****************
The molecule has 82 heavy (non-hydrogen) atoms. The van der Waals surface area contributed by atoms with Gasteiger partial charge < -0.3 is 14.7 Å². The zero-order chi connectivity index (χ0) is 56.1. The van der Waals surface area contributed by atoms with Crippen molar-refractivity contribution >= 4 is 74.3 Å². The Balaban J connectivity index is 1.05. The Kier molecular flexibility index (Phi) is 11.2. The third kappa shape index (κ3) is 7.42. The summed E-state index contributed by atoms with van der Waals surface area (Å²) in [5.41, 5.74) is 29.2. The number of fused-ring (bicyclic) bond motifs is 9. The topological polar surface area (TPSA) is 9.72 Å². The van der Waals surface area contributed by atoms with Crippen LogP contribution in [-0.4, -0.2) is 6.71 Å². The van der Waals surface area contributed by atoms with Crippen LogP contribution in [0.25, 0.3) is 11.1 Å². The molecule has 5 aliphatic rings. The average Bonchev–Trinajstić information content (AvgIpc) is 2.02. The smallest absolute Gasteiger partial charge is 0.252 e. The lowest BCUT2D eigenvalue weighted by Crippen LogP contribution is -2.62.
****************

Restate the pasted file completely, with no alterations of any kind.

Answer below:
The molecule has 82 heavy (non-hydrogen) atoms. The van der Waals surface area contributed by atoms with Gasteiger partial charge < -0.3 is 14.7 Å². The zero-order chi connectivity index (χ0) is 56.1. The van der Waals surface area contributed by atoms with Crippen molar-refractivity contribution >= 4 is 74.3 Å². The Balaban J connectivity index is 1.05. The Kier molecular flexibility index (Phi) is 11.2. The third kappa shape index (κ3) is 7.42. The summed E-state index contributed by atoms with van der Waals surface area (Å²) in [5.41, 5.74) is 29.2. The number of fused-ring (bicyclic) bond motifs is 9. The topological polar surface area (TPSA) is 9.72 Å². The van der Waals surface area contributed by atoms with Crippen LogP contribution in [-0.4, -0.2) is 6.71 Å². The van der Waals surface area contributed by atoms with Crippen LogP contribution in [0.25, 0.3) is 11.1 Å². The molecule has 5 aliphatic rings. The average Bonchev–Trinajstić information content (AvgIpc) is 2.02. The smallest absolute Gasteiger partial charge is 0.252 e. The lowest BCUT2D eigenvalue weighted by Crippen LogP contribution is -2.62.